Dean Students Welfare prof Navdeep Goyal reflects on a peaceful student election process and talks about the steps they took to curb violence on campus. He also discusses the possibility of PU having four-wheeler-free zones and gives his views on whether the university could hold more referendums.
What are your views on this year’s election process?
I think this year’s election process was more peaceful and much better than the last few years. I am satisfied with the way the election process has gone so far.
Unlike last year, the lead up to this year’s student elections has been largely violence-free except for a few small incidents. What steps did you take to ensure peace during the campaigning process?
The first thing we did was to not allow the student bodies to set up help desks during the admission season. Enmity used to brew from there as party workers used to try influencing the new batch of students. Also, the student groups knew that any seious act of violence will lead to the cancellation of the elections.
There also has been good coordination between the police, Chandigarh administration and PU this year. The police checked the hostels during the run up to the elections and removed the outsiders from the university premises. Police had raided hostel number eight on Monday night and did not find a single outsider.
Did the limited gap between the announcement of elections and the voting process help?
Earlier, the gap used to be even smaller. But the strategy of holding the elections earlier worked (earlier the elections used to take place in the first week of September).
As per Lyngdoh guidelines, the university has to hold the elections within six to eight weeks from the date of admission.
What actions have you taken against those who have violated Lyngdoh guidelines? There has been littering on campus, defacement of public property and cars with stickers of parties have been spotted.
There was littering on the day of the rallies. But we made the student activists clean the mess. They had to clean the area within 48 hours.
As far as the cars plastered with party stickers are concerned, we have issued notices to the student parties. They have also been notified about the presence of outsiders during campaigning and rallies.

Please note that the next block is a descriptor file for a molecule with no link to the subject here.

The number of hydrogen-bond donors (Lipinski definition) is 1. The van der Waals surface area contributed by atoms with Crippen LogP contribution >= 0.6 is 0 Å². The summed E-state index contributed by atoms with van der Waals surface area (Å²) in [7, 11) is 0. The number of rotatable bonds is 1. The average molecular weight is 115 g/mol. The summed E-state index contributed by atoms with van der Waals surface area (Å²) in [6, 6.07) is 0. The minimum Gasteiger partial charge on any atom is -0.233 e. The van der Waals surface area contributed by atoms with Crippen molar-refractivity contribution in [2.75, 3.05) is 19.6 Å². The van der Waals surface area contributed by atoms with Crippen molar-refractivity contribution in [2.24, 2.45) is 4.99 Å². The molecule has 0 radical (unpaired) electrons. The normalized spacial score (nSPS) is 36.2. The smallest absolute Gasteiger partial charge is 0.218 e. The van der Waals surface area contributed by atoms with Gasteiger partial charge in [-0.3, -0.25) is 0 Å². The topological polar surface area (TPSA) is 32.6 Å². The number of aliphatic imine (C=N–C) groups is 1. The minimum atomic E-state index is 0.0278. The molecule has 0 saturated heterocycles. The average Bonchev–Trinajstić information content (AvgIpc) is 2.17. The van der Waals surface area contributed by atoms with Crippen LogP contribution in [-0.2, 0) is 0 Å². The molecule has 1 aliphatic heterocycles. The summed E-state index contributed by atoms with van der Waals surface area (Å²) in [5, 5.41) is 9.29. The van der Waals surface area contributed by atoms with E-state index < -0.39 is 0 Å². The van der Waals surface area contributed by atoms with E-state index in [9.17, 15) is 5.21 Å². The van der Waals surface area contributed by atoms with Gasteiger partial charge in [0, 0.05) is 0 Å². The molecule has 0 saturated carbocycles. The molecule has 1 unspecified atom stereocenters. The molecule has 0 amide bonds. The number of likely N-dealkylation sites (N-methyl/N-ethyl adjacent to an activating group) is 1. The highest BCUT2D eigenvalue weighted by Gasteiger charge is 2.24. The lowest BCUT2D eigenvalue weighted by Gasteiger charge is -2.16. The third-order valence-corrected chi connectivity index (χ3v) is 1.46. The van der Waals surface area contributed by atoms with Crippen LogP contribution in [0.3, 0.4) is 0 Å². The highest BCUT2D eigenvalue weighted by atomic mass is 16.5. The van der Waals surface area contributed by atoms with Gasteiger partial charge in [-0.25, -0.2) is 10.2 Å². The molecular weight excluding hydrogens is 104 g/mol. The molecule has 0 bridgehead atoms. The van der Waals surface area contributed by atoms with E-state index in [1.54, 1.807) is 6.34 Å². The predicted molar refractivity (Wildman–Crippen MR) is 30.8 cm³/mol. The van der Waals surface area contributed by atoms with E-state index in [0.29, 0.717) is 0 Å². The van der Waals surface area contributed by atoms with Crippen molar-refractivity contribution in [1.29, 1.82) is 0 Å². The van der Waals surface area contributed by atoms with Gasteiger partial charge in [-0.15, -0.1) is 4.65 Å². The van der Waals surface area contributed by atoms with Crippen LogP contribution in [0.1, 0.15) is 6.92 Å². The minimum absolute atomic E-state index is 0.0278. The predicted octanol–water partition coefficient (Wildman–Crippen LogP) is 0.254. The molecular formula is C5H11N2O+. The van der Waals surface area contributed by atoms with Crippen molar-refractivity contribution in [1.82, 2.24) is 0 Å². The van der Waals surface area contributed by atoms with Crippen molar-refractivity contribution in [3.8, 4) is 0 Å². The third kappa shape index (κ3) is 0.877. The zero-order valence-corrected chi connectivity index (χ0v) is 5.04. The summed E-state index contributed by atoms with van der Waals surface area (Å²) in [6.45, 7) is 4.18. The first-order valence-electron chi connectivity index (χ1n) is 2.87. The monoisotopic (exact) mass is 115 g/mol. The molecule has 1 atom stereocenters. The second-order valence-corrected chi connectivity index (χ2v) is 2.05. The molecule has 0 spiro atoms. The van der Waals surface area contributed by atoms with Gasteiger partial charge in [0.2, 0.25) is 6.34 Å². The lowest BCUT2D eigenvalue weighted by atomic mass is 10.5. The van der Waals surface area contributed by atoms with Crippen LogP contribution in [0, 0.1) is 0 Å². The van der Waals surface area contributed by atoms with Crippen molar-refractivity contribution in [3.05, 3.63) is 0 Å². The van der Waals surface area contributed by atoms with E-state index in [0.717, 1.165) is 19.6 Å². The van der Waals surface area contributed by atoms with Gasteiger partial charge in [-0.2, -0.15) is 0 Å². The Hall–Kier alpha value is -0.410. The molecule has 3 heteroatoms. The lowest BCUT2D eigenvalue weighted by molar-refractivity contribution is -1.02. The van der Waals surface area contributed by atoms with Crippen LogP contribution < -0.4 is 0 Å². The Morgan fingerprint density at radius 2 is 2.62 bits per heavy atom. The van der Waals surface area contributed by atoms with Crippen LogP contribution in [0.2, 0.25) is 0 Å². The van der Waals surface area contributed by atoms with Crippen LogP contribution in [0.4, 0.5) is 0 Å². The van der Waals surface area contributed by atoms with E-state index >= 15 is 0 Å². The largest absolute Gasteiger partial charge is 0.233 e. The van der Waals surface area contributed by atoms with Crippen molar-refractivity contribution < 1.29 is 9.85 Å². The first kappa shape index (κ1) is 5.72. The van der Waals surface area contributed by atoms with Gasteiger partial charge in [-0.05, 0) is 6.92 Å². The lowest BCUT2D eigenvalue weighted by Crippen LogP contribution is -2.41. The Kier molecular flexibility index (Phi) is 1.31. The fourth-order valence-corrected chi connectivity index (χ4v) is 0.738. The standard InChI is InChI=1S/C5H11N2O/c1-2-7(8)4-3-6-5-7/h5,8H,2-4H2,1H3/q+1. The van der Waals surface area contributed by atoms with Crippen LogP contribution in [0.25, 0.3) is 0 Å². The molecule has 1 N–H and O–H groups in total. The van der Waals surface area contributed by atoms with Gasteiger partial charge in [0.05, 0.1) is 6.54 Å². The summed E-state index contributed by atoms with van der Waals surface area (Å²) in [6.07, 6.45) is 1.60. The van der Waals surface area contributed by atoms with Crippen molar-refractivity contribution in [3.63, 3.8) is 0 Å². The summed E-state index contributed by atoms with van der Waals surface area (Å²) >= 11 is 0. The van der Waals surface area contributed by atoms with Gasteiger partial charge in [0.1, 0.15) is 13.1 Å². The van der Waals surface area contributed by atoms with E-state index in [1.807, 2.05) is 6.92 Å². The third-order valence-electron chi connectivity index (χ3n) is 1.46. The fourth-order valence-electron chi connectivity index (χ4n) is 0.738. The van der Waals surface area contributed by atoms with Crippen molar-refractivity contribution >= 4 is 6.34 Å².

Money is being spent to buy the votes this year too. Media has published pictures of buses taking PU students to outstation trips and also to a discotheque in an attempt to get their votes. Can’t the authorities stop this?
The only complaint I had received was regarding few chemical engineering students being taken for a trip. I had immediately informed the chairperson about it. But we have little control over these things as the luring usually takes place outside the campus.
PU will also be conducting a referendum on four-wheelerfree academic areas in Sector 14 and Sector 25 campuses. Are we going to see referendums on other issues like fee hike too?
Conducting a referendum is not an easy task. We had already been holding discussions over a ban on four-wheelers on the campus. We were not sure whether students would be in favour of four-wheeler-free zones as most of the vehicles are theirs only. However, the ban will not be implemented immediately even if the majority of students vote for it. An elaborate proposal will be prepared. We need to have parking lots and see if transportation could be arranged from these parking lots to respective departments.
For other issues like fee hike, referendum is not easy as no one would like to pay more. We need funds to run the university. There has to be support from the government. There is the Pune University model that calls for high affiliation fees, but in our governing body, management of private colleges have a big say.